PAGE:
Protesters Target Founding Fathers, Topple Statues of Washington, Jefferson, Grant and Others

  • Michael Foust Crosswalk Headlines Contributor
  • Updated Jun 23, 2020
Protesters Target Founding Fathers, Topple Statues of Washington, Jefferson, Grant and Others

An iconoclast movement that began with the destruction of Confederate statues has now morphed into an anti-Founders campaign, with statues of George Washington and Thomas Jefferson having been toppled in recent days.

Protesters tore down statues of Washington and Jefferson in Portland, Ore., in the last 10 days, while in San Francisco, protesters last week ripped down a statue of Francis Scott Key, who wrote the lyrics to America’s national anthem, The Star-Spangled Banner.

The statues of all three men were targeted because they owned slaves. Jefferson and Washington questioned the morality of slavery but owned hundreds of slaves during their lives. (Jefferson called slavery a “moral depravity” and a “hideous blot.”) Washington famously had his slaves freed after his wife’s death.

According to The Oregonian, Protesters in Oregon on June 14 tore down a statue of Jefferson that stood in front of a high school named for him. On June 18, protesters burned an American flag on the top of a Washington statue before pulling it down. They also wrote “genocidal colonist” on the base. It stood at Northeast Sandy Boulevard and 57th Avenue in Portland.

Last Friday (June 19), protesters in San Francisco tore down a statue of Key, along with ones of Catholic missionary St. Junipero Serra and President Ulysses S. Grant.

Serra founded nine Catholic missions in the area, and “many of those missions would go on to become the centers of major California cities,” according to Catholic News Agency. He also “helped to convert thousands of native Californians to Christianity and taught them new agricultural technologies,” CNA said.

Grant was the Civil War general who helped defeat the confederacy. The toppling of his statue sparked criticism, mockery and even anger on social media. Although Grant inherited a male slave from his father-in-law, he freed him. Frederick Douglass, the abolitionist and former slave, supported Grant and credited him for freeing the slaves.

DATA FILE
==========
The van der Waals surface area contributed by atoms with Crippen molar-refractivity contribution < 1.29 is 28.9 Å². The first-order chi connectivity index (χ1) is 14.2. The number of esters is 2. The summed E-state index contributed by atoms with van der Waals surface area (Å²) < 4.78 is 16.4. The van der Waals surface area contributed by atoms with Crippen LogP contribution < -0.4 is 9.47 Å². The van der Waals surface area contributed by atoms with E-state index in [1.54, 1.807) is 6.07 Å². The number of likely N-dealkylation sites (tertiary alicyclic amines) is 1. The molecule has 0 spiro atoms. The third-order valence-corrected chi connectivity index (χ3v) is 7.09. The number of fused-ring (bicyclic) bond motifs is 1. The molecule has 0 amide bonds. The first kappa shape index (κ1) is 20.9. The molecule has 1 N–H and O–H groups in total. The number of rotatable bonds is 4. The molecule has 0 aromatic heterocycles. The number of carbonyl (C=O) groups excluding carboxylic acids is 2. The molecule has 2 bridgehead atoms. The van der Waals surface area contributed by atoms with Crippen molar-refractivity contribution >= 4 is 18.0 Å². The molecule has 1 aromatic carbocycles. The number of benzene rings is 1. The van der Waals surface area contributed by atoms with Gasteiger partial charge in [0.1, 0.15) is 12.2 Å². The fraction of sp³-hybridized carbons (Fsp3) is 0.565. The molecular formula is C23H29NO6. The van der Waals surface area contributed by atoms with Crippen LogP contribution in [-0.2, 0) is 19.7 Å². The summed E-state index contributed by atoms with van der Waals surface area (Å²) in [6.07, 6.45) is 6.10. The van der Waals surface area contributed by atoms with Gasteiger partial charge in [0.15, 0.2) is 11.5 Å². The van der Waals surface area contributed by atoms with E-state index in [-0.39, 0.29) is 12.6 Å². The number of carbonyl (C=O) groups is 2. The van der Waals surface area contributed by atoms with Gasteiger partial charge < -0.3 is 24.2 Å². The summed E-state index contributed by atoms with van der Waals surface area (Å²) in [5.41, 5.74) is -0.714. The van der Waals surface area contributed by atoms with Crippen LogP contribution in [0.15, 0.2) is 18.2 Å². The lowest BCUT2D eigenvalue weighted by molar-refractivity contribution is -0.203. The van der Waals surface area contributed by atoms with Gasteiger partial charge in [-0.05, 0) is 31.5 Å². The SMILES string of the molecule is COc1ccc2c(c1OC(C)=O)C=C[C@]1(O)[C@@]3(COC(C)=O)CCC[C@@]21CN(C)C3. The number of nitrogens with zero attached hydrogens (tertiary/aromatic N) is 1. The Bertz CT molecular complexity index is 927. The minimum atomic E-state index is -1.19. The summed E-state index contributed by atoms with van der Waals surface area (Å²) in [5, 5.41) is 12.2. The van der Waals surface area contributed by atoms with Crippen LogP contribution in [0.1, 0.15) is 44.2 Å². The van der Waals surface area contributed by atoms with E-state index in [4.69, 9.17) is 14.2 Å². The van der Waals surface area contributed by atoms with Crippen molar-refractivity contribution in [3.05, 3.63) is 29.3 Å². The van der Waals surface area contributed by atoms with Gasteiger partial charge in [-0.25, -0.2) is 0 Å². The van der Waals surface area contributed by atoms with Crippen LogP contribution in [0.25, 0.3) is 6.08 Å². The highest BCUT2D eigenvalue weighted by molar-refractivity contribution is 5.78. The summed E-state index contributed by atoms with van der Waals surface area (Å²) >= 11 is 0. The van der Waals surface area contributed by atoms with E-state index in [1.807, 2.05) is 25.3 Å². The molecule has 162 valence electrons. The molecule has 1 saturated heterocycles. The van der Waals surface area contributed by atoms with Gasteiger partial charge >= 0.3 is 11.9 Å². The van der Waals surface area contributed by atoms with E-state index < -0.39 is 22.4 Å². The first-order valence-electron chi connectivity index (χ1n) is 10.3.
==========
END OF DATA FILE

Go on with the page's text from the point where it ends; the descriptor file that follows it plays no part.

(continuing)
“Lost Cause meet Crazy Cause: using Juneteenth to tear down of the San Fran. statue of Ulysses S. Grant – who won the Civil War that led to emancipation, long before had freed the 1 slave he had been given & who was later eulogized by Frederick Douglass,” Politico’s Marc Caputo tweeted.

U.S. Rep. Dan Crenshaw linked to a story about the Grant statue and tweeted, “It is time to cancel Cancel Culture. This has to stop. It has no end. It is a violent purge of all things – art, speech, history – that don’t conform to the radical progressive religion. Wake up America. Hold the line.”

One twitter user wrote, “Virtually no historical figure will pass the woke purity test. Here’s a clue. History means things happened years ago. Years ago life was different. In some ways life was wrong. It doesn’t mean we should erase it. Learn from it.”

One of the protesters who tore down the Jefferson statue told Willamette Week, a Portland alternative newspaper, that the monument should have been removed long ago. The newspaper kept the man’s identification anonymous. A statue of Jefferson, he said, should not be standing in front of a predominantly African American high school.

“It was a joyous moment,” the protestor said. “It didn't feel like full of hate or a desire to destroy. It felt like the community just spontaneously got together to do this thing that needed to be done in that moment. … We were doing this thing that should've been done, that people in charge aren't doing.”

President Trump, speaking during his Tulsa, Okla., rally, criticized the Washington and Jefferson statue removals and also referenced the targeting of Christopher Columbus statues. He called the protesters “leftist radicals.”

Photo courtesy: Joe Mabel/Creative Commons; Image cropped and resized.

Michael Foust has covered the intersection of faith and news for 20 years. His stories have appeared in Baptist Press, Christianity Today, The Christian Post, the Leaf-Chronicle, the Toronto Star and the Knoxville News-Sentinel.